The Commons Renovation Project at Central High School got the green flag this week from the school board and construction on the $201 thousand project will start as soon as school is out. Principal, Jeff Fleig ( FLAG ) says he couldn't be happier.
Three walls will be removed to increase the square footage and provide an open concept atmosphere. The walls, floor, and columns will be upgraded. Next, a permanent concession stand and ticket booth will be built. Finally, the School Store and Altra Credit Union will share a space which will make both more accessible to students and visitors. All with about $146 thousand in donations.
Earlier this week we told you that Onalaska High School had received a gold medal rating as a top ten school from U.S. News and World Report. Now, La Crosse’s Central High School has learned that their school had received a bronze medal ranking from the same magazine.
Being number four at something can be a pretty good achievement...and so it is for the La Crosse area Boy Scouts.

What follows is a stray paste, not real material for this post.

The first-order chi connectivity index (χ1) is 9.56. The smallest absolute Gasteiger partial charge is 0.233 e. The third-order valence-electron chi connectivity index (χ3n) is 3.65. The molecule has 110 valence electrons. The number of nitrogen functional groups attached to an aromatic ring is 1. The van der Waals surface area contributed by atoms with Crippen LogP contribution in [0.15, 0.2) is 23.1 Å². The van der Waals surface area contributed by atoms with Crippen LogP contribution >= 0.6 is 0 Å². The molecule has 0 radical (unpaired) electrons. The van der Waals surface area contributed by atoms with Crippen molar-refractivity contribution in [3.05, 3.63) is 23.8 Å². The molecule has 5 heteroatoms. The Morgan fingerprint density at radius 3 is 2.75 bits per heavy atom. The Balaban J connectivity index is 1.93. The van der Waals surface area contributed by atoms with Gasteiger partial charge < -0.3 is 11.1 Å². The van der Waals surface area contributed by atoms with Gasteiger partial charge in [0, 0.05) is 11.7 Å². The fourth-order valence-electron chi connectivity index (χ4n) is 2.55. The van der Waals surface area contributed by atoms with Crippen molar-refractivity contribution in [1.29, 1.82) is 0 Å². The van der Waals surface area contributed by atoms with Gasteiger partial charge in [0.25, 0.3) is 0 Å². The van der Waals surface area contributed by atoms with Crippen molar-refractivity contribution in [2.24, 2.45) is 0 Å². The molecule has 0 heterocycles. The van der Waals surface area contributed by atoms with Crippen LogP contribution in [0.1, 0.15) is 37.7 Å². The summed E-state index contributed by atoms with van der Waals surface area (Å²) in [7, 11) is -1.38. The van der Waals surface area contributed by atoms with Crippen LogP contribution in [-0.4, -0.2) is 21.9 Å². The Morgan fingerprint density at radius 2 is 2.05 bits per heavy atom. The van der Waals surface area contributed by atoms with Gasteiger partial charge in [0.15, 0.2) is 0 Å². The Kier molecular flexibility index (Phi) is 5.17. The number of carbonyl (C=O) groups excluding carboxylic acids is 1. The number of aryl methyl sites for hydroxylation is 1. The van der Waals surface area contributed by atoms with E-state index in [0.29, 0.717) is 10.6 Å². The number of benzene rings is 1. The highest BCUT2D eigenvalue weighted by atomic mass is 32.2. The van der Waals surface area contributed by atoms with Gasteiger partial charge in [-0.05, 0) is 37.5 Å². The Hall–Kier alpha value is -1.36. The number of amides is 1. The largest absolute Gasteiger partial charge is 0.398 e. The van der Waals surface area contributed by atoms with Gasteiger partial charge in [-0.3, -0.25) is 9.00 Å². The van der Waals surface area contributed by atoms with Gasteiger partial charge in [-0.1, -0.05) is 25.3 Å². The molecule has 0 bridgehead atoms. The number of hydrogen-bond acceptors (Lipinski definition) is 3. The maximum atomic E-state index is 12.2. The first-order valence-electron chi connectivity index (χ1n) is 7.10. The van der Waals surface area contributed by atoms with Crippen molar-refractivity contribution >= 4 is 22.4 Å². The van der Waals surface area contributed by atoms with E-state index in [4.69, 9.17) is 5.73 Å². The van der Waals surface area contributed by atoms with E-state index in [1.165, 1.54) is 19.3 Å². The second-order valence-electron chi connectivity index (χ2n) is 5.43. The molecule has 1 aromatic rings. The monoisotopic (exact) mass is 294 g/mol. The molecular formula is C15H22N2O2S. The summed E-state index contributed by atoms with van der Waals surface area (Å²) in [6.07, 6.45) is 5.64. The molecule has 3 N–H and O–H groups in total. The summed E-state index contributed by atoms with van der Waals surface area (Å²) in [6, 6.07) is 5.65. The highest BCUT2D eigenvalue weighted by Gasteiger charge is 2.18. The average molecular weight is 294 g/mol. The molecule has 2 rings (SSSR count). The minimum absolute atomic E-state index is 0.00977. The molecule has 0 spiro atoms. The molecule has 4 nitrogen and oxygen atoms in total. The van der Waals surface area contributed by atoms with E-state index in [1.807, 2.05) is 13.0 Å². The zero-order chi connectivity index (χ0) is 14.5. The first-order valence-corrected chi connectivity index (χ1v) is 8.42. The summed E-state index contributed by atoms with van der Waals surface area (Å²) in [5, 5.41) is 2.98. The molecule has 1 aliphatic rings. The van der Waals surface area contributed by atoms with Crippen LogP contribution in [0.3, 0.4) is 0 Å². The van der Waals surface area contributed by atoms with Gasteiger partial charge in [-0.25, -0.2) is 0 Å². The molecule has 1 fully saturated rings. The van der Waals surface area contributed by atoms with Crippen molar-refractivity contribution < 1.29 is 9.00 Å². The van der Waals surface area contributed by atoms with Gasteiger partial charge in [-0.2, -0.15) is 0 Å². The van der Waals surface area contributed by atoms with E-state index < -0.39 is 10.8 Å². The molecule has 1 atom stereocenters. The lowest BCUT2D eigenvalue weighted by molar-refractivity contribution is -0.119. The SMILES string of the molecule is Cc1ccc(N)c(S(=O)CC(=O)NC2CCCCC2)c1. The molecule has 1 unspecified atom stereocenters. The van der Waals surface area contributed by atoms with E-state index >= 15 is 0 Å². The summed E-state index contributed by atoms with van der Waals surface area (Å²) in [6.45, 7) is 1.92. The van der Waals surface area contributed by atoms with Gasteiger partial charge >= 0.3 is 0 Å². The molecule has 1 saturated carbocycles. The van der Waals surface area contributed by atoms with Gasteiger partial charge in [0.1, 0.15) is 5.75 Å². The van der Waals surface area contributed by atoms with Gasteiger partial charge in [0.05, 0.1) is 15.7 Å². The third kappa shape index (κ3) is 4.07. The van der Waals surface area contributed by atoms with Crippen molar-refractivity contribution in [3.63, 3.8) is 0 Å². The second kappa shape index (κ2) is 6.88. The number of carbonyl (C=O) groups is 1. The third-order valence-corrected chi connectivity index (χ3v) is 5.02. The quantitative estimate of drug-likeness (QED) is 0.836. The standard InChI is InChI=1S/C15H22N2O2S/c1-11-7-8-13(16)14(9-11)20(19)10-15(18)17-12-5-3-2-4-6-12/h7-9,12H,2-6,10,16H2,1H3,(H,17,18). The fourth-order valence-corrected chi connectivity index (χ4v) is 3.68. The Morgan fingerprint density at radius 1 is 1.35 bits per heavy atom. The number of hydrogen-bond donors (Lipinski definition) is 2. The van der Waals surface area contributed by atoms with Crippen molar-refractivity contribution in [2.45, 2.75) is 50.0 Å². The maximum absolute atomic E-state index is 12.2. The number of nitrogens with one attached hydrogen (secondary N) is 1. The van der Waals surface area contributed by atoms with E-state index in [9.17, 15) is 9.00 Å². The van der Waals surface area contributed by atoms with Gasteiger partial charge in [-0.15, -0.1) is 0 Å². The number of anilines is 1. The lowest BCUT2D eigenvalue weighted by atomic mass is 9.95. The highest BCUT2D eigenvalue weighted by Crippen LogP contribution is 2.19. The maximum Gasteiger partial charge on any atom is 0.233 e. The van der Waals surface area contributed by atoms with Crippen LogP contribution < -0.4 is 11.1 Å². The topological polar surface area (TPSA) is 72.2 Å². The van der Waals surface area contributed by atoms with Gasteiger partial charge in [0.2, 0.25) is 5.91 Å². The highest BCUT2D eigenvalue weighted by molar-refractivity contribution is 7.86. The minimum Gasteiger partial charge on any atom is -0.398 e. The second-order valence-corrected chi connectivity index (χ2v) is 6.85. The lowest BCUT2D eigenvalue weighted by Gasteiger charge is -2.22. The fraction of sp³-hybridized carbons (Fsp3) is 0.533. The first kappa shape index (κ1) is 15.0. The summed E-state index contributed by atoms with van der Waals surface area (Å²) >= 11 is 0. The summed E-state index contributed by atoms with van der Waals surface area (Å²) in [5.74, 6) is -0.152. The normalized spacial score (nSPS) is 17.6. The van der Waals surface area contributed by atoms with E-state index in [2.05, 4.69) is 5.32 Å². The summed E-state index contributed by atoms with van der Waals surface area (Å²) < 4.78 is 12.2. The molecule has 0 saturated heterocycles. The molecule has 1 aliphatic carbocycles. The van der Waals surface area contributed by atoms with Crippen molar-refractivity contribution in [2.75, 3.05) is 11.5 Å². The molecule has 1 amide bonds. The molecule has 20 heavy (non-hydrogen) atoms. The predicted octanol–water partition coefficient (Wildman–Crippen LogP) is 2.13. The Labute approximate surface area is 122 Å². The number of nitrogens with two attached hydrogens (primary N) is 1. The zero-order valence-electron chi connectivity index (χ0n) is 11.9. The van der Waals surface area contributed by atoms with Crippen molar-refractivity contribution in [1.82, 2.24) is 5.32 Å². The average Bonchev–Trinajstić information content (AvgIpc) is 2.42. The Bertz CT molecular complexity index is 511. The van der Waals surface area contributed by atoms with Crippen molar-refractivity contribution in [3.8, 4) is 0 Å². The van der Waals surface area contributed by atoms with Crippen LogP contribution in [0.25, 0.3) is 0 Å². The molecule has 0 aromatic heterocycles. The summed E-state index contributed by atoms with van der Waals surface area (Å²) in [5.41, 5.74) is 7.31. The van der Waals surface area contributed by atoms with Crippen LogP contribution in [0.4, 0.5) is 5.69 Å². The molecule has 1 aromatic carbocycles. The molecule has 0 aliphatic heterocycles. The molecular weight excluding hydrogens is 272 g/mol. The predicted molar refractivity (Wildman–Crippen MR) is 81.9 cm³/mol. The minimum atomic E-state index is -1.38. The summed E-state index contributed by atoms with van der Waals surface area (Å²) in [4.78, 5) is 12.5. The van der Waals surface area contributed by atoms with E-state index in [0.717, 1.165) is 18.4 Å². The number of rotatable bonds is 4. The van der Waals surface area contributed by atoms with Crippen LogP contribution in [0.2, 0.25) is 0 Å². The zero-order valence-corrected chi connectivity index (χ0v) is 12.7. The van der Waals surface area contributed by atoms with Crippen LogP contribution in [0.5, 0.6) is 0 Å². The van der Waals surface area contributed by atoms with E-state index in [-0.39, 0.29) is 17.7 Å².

The national Scouting organization ranks the Gateway Area Council as the fourth-best council in the U-S, based on a set of several criteria. Local director Sean Henneman says he knew the La Crosse scouting program was good...but didn't realize it was rated so close to the top.
The Gateway Council has a high retention record...meaning about 70 per cent of the local boys who enter Scouting stay in the program for many years.
He admitted he was 'caught red handed' selling drugs in La Crosse...
Now, Jamario McKnight is scheduled to be sentenced this July on drug charges, following a plea hearing yesterday. McKnight and a second man were caught in a police sting in the Copeland Park area. He was charged with delivering cocaine and possessing marijuana. McKnight is from the Chicago area, and told La Crosse cops that he came to western Wisconsin after being told local buyers pay 'good money' for drugs.
Changing the oil and dumping it in the street? Don't do it. The city of La Crosse is warning against dumping into the city's storm sewers. The storm sewers run directly to the river and pollutants go to the Mississippi untreated. Along with obvious prohibitions against dumping oil and other very clearly toxic substances into storm sewers, the city's rules against dumping also include soap of all kinds, human bodily waste, and lawn clippings.